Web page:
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Est. 1902

Collecting in Challenging Times: An Introduction to the Top 200

There’s an old saying about looking for a discount on an artwork for sale during a period of crisis: the discount is that you get to buy it. In June, three months into the pandemic lockdown, news broke that Kenneth C. Griffin had paid more than $100 million for Peter M. Brant’s 1982 Jean-Michel Basquiat painting Boy and Dog in a Johnnypump. The contagion and its economic impact didn’t seem to make much of a dent in the price—but it might have contributed to dislodging the work and putting it on the market.

[See the list.]

It’s a phenomenon familiar to veteran collectors from the financial crisis of 2008. Dallas-based collectors Cindy and Howard Rachofsky told ARTnews, “In 2009, we were offered some extraordinary works that would not otherwise have come to market.” A major change since then, however, is the growth of the art-lending industry. Collectors looking for liquidity in a shaky economy now have many more options when it comes to tapping their holdings for value by using them as collateral, and thus don’t feel as much pressure to sell. That has complicated the already tricky business of shoring up supply, particularly for the auction houses.

Since the pandemic began, many of the world’s top collectors continued to purchase artworks—adapting quickly to online initiatives from auction houses and galleries alike—often in an effort to help artists in need of attention as well as the struggling ecosystem around them. As Arthur Lewis and Hau Nguyen, newcomers to this year’s ARTnews Top 200 Collectors list, said, “There has always been a focus on emerging and underrepresented artists in our collection. It simply became more urgent to support artists and smaller galleries more directly.”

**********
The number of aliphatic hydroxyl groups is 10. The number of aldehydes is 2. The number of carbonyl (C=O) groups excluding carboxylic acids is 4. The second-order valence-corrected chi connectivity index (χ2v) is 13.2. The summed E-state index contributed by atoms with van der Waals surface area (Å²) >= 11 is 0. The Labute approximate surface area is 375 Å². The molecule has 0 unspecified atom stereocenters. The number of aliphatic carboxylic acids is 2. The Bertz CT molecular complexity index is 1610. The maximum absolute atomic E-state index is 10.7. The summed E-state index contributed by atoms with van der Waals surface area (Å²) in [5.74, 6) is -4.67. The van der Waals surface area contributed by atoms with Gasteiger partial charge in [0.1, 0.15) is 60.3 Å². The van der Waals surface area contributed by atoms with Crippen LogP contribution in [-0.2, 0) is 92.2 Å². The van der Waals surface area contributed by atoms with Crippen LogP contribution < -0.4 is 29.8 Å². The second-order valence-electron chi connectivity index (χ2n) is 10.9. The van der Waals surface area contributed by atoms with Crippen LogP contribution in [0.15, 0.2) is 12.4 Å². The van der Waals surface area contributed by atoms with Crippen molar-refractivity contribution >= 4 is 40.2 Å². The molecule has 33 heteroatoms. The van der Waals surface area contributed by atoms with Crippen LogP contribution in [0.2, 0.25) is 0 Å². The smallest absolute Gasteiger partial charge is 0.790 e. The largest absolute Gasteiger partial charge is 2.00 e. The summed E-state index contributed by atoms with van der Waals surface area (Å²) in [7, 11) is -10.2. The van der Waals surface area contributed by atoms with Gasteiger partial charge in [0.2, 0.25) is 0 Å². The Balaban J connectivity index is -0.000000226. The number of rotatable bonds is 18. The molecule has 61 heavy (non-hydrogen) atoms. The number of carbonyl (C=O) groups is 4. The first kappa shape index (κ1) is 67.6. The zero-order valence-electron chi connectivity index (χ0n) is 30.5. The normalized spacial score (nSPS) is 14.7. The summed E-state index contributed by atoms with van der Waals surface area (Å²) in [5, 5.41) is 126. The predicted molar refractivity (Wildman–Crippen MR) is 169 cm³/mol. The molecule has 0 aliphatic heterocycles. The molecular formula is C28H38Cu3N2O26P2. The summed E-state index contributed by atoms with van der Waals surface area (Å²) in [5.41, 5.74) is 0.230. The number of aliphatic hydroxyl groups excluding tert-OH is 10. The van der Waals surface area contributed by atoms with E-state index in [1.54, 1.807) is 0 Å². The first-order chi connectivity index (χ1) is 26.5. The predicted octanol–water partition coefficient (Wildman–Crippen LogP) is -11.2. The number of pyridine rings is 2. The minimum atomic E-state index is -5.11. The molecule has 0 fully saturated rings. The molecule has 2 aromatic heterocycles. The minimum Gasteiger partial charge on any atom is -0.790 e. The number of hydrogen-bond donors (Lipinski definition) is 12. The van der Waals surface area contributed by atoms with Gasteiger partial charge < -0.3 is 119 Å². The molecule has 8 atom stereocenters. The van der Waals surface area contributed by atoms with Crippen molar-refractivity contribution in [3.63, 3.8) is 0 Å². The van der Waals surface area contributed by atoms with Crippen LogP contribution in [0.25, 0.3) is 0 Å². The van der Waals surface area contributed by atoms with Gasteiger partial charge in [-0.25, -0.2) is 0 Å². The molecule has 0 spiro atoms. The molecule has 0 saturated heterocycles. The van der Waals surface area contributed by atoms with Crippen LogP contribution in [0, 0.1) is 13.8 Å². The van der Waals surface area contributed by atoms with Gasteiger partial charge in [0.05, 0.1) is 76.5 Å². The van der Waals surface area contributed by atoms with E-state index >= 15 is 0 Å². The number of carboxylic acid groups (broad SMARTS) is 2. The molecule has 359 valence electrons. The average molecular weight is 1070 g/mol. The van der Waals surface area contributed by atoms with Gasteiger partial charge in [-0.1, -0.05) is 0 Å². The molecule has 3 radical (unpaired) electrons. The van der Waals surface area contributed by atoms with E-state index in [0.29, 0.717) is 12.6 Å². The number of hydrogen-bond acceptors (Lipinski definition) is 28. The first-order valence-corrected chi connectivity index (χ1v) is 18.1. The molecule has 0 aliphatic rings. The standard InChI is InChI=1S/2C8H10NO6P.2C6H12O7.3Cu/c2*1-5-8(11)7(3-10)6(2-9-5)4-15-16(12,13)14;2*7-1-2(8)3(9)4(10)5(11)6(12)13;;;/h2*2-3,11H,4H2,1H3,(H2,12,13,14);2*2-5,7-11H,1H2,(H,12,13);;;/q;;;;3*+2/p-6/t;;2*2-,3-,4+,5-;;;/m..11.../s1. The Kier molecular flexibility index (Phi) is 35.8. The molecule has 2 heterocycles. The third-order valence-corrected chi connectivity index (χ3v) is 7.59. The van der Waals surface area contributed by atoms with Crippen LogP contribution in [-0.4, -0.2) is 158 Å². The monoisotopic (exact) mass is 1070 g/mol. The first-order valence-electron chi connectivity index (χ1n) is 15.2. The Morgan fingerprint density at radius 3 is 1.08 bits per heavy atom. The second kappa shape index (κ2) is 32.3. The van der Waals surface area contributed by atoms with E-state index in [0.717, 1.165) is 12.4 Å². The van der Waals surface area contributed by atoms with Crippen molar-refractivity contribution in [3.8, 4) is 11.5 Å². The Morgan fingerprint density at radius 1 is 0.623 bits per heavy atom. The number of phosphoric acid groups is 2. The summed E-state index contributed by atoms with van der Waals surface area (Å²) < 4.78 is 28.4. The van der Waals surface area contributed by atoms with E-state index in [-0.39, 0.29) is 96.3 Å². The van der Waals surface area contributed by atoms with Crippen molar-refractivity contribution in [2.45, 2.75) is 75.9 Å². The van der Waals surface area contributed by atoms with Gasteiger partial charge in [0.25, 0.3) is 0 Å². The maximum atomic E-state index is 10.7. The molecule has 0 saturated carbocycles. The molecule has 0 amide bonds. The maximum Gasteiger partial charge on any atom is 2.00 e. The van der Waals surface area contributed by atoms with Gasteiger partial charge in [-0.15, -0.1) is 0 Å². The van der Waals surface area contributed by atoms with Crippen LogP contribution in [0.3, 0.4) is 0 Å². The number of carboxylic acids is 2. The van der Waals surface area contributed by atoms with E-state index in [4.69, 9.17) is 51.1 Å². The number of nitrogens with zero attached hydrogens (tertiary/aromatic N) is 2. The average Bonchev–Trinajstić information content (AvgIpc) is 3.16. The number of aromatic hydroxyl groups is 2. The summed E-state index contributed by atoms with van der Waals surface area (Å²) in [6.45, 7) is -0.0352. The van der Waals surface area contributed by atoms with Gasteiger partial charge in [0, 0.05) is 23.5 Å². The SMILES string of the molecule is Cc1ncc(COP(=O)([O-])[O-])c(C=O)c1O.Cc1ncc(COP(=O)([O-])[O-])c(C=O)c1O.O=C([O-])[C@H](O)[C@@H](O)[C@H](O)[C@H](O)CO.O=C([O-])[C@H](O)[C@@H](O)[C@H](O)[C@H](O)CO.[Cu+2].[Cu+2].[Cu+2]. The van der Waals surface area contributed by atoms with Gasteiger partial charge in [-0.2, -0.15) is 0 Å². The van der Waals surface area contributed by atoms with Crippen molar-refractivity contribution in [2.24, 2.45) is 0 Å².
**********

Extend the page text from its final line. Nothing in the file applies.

Some collectors even found value in being stuck at home. Travel restrictions allowed Berlin-based Karen and Christian Boros to focus attention on their local art scene. “It became clear that there is so much to see and discover that often we don’t take the time to engage,” they said. “Art is communication, exchange. Art is lively and social.”

The art world has also been affected by the police killing of George Floyd in Minneapolis in May, and the swell of protests that followed. Artists and collectors responded, sometimes in ways that tapped legacies of activism predating present circumstances. Last winter, Lauren Halsey stipulated that certain sculptures in her exhibition at David Kordansky Gallery in Los Angeles be made available only to people of color and public collections. And Genevieve Gaignard spent a day with her artworks in a booth at the Frieze Los Angeles fair in February wearing a shirt that bore a message: sell to black collectors. “There have been years of people of color going to museums and not seeing ourselves represented,” Gaignard told ARTnews over the summer, after the world had changed but also—in too many ways—stayed the same. “I want the folks who have lived the stories these works are about to also have the opportunity to buy them.”

Some of those folks are profiled in a feature story on activist collectors (also published today). And others among the current crop of collectors called out for special attention have their own stories to tell. We hope you’ll enjoy reading about them.

A version of this article appears in the Fall 2020 issue of ARTnews, under the title “Collecting in Challenging Times.”

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